The Dalai Lama Teaches the Four Noble Truths


The Dalai Lama

How does an ordinary person become a buddha? According to Buddhism, enlightenment is achieved by embracing the Four Noble Truths:

1. Life means suffering

2. The origin of suffering is attachment

3. The cessation of suffering is attainable

4. The path to the cessation of suffering

These six hours of video, filmed over two days in July 1996 at the Barbican Theater in London,  mark the first time His Holiness the 14th Dalai Lama has taught the Four Noble Truths in such detail in the West. Click here to purchase this video set from






Phil is the author of Through God’s Eyes: Finding Peace and Purpose in a Troubled World, a comprehensive guide to living a spiritual life. Who will benefit from reading it?

Anyone who is on a spiritual path, or wants to start one
Anyone who loves life, or wants to learn how to
Anyone who is happy, or wants to be happier

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Through God’s Eyes won first place in the “Spirituality and Inspirational” category at the San Diego Book Awards on June 22, 2013.

Here is a two-minute video introduction to Through God’s Eyes.

Want to learn more about Through God’s Eyes? Here is a free 40-page PDF sampler from the book that includes:

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Phil’s eBook, The Logic of Living a Spiritual Life: Supporting a Life of Faith Through Logic and Reason, is now available for 99 cents on Amazon.

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In this eBook, you’ll find answers to questions like:
• What is the cornerstone of a spiritual life, and why?
• What is the secret to liberating yourself from other people’s judgments and expectations?
• Why is there an exception to “Everything happens for a reason”?

Those who worship logic instead of God are only half right. Not only is it logical to believe in God and to live a faith-based life, the existence of a loving, benevolent God that governs all creation is perhaps the only systematic worldview that explains every aspect of life.

Schedule a Mastery Mentoring phone session with Phil to learn how to apply principles of spiritual living more effortlessly and effectively. Priced affordably! Click here to e-mail Phil for details.

SiSe_fullcover_final.inddPhil is also the author of Sixty Seconds: One Moment Changes Everything, a collection of 45 inspiring, life-changing stories from prominent people he interviewed, including Joan Borysenko, Deepak Chopra, geneticist Dr. Francis Collins, acclaimed sportswriter Frank Deford, Dr. Larry Dossey, Wayne Dyer, Dan Millman, Caroline Myss, Dr. Christiane Northrup, Dr. Dean Ornish, Dr. Rachel Naomi Remen, Dr. Bernie Siegel, James Van Praagh, singer Billy Vera, Doreen Virtue, Neale Donald Walsch, and bassist Victor Wooten.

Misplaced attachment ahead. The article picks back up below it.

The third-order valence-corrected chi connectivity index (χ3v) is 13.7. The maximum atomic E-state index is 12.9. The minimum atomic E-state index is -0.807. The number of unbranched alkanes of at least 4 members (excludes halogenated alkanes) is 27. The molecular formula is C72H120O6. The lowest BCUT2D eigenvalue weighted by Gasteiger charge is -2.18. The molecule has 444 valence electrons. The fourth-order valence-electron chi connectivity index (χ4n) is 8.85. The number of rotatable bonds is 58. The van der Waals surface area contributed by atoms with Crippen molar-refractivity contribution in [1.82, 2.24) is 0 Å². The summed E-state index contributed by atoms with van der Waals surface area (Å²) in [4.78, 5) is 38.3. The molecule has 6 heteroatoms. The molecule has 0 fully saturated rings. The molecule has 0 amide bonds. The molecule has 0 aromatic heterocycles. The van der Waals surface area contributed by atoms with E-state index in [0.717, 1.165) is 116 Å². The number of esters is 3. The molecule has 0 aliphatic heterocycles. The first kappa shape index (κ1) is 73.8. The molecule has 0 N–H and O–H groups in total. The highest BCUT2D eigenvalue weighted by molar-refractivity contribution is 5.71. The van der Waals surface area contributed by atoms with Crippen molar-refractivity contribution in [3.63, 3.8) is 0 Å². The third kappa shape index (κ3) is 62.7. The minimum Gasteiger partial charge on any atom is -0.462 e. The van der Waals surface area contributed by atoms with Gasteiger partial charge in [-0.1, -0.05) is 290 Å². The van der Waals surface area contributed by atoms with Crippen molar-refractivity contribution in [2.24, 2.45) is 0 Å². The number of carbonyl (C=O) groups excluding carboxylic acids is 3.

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Reading this book is like spending a few minutes face to face with each of the contributors and listening to their personal stories. Click here to read unsolicited testimonials from readers. Learn more by visiting the official Sixty Seconds website.

Sixty Seconds was one of three finalists in the General Interest/How-To category at the 12th annual Visionary Awards presented by COVR (Coalition of Visionary Resources) in Denver on June 27, 2009.

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2 Responses to “The Dalai Lama Teaches the Four Noble Truths”

  1. 迷你倉 Says:

    China has canceled or postponed several events meant to highlight its rapidly improving relations with Taiwan, apparently to show anger over the Dalai Lama’s visit to the island, Taiwan’s ruling party said.

    The Tibetan spiritual leader’s visit, aimed at comforting victims of last month’s deadly typhoon, has posed the most serious challenge to relations between the island and the mainland since President Ma Ying-jeou took office 15 months ago on a platform of ending 60 years of hostility.

    Taiwan’s ruling party said it sent an emissary to China last week to try to explain why Ma approved the visit.

    ”Beijing’s attitude toward this is important to us, so we tried to explain to them about Taiwan’s thinking,” Nationalist Party Deputy Secretary General Chang Rong-kung said.

    He did not say how China responded.

    China has canceled or postponed at least two planned visits to Taiwan, and nixed ceremonies meant to mark the expansion of direct air service, said Nationalist Party spokeswoman Chen Shu-rong. China had already said its delegation would not join Saturday’s opening ceremony for the Deaf Olympics in Taipei.

    An official with China Southern Airlines, however, said no ceremony had been planned for the direct flights, saying budgets are tight and such flights have become routine.

    China had warned that the Dalai Lama’s visit was ”bound to have a negative influence on the relations between the mainland and Taiwan” – a far harsher stance than its earlier comment that placed the blame for the visit on Taiwan’s pro-independence opposition rather than Ma.

    The opposition invited the Dalai Lama to visit and comfort victims of the typhoon, which killed 670 people. Ma later approved the visit but said he would not meet the spiritual leader.

  2. Phil Bolsta Says:

    Sometimes it’s difficult to find a trace of common decency and humanity in politics. This is one of those times.

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